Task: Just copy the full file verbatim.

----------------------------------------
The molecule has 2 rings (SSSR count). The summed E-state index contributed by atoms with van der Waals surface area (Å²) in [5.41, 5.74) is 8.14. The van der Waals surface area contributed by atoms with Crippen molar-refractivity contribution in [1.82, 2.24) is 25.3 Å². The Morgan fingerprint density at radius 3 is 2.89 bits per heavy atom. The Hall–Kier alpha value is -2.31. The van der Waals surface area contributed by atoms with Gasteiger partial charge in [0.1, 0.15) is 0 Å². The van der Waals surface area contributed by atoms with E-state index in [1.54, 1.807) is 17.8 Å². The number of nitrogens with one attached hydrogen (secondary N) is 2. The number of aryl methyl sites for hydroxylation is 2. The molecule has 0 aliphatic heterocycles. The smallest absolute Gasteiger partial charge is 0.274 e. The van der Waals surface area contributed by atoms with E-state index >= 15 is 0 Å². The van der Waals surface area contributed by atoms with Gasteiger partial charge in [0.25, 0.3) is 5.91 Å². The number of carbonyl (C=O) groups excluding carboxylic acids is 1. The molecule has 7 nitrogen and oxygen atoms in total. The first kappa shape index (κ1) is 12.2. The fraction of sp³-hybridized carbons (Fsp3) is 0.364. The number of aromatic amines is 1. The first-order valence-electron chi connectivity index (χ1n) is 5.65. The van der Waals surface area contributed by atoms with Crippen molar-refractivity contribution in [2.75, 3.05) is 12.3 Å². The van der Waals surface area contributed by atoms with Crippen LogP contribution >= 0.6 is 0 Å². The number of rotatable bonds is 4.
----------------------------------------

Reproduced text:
The molecule has 2 rings (SSSR count). The summed E-state index contributed by atoms with van der Waals surface area (Å²) in [5.41, 5.74) is 8.14. The van der Waals surface area contributed by atoms with Crippen molar-refractivity contribution in [1.82, 2.24) is 25.3 Å². The Morgan fingerprint density at radius 3 is 2.89 bits per heavy atom. The Hall–Kier alpha value is -2.31. The van der Waals surface area contributed by atoms with Gasteiger partial charge in [0.1, 0.15) is 0 Å². The van der Waals surface area contributed by atoms with E-state index in [1.54, 1.807) is 17.8 Å². The number of nitrogens with one attached hydrogen (secondary N) is 2. The number of aryl methyl sites for hydroxylation is 2. The molecule has 0 aliphatic heterocycles. The smallest absolute Gasteiger partial charge is 0.274 e. The van der Waals surface area contributed by atoms with E-state index >= 15 is 0 Å². The van der Waals surface area contributed by atoms with Gasteiger partial charge in [0.25, 0.3) is 5.91 Å². The number of carbonyl (C=O) groups excluding carboxylic acids is 1. The molecule has 7 nitrogen and oxygen atoms in total. The first kappa shape index (κ1) is 12.2. The fraction of sp³-hybridized carbons (Fsp3) is 0.364. The number of aromatic amines is 1. The first-order valence-electron chi connectivity index (χ1n) is 5.65. The van der Waals surface area contributed by atoms with Crippen molar-refractivity contribution in [2.75, 3.05) is 12.3 Å². The van der Waals surface area contributed by atoms with Crippen LogP contribution >= 0.6 is 0 Å². The number of rotatable bonds is 4.